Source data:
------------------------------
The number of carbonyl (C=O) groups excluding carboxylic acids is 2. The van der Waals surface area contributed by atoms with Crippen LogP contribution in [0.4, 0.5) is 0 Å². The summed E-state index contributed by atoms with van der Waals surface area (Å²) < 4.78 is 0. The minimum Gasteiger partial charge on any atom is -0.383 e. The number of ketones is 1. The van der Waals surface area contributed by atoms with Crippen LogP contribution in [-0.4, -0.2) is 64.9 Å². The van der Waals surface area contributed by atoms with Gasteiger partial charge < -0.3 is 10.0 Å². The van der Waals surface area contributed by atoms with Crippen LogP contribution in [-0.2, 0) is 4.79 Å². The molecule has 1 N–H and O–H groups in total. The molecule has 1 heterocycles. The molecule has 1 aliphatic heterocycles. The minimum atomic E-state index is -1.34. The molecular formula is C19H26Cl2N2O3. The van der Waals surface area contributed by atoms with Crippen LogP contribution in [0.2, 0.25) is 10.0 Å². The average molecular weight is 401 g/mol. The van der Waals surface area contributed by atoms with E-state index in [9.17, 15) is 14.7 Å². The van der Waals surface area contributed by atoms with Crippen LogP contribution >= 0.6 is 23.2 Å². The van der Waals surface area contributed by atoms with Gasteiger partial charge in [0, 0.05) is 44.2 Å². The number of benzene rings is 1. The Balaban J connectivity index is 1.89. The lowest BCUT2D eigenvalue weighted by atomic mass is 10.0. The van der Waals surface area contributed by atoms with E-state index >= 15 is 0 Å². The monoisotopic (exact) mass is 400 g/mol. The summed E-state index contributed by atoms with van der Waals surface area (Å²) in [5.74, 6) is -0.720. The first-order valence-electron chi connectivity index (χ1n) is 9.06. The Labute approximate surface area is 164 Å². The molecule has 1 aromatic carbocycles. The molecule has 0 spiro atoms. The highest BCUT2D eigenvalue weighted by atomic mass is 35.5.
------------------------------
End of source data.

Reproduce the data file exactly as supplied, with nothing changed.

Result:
The number of carbonyl (C=O) groups excluding carboxylic acids is 2. The van der Waals surface area contributed by atoms with Crippen LogP contribution in [0.4, 0.5) is 0 Å². The summed E-state index contributed by atoms with van der Waals surface area (Å²) < 4.78 is 0. The minimum Gasteiger partial charge on any atom is -0.383 e. The number of ketones is 1. The van der Waals surface area contributed by atoms with Crippen LogP contribution in [-0.4, -0.2) is 64.9 Å². The van der Waals surface area contributed by atoms with Gasteiger partial charge < -0.3 is 10.0 Å². The van der Waals surface area contributed by atoms with Crippen LogP contribution in [-0.2, 0) is 4.79 Å². The molecule has 1 N–H and O–H groups in total. The molecule has 1 heterocycles. The molecule has 1 aliphatic heterocycles. The minimum atomic E-state index is -1.34. The molecular formula is C19H26Cl2N2O3. The van der Waals surface area contributed by atoms with Crippen LogP contribution in [0.2, 0.25) is 10.0 Å². The average molecular weight is 401 g/mol. The van der Waals surface area contributed by atoms with E-state index in [9.17, 15) is 14.7 Å². The van der Waals surface area contributed by atoms with Crippen LogP contribution >= 0.6 is 23.2 Å². The van der Waals surface area contributed by atoms with Gasteiger partial charge in [0, 0.05) is 44.2 Å². The number of benzene rings is 1. The Balaban J connectivity index is 1.89. The lowest BCUT2D eigenvalue weighted by atomic mass is 10.0. The van der Waals surface area contributed by atoms with E-state index >= 15 is 0 Å². The monoisotopic (exact) mass is 400 g/mol. The summed E-state index contributed by atoms with van der Waals surface area (Å²) in [5.74, 6) is -0.720. The first-order valence-electron chi connectivity index (χ1n) is 9.06. The Labute approximate surface area is 164 Å². The molecule has 1 aromatic carbocycles. The molecule has 0 spiro atoms. The highest BCUT2D eigenvalue weighted by atomic mass is 35.5.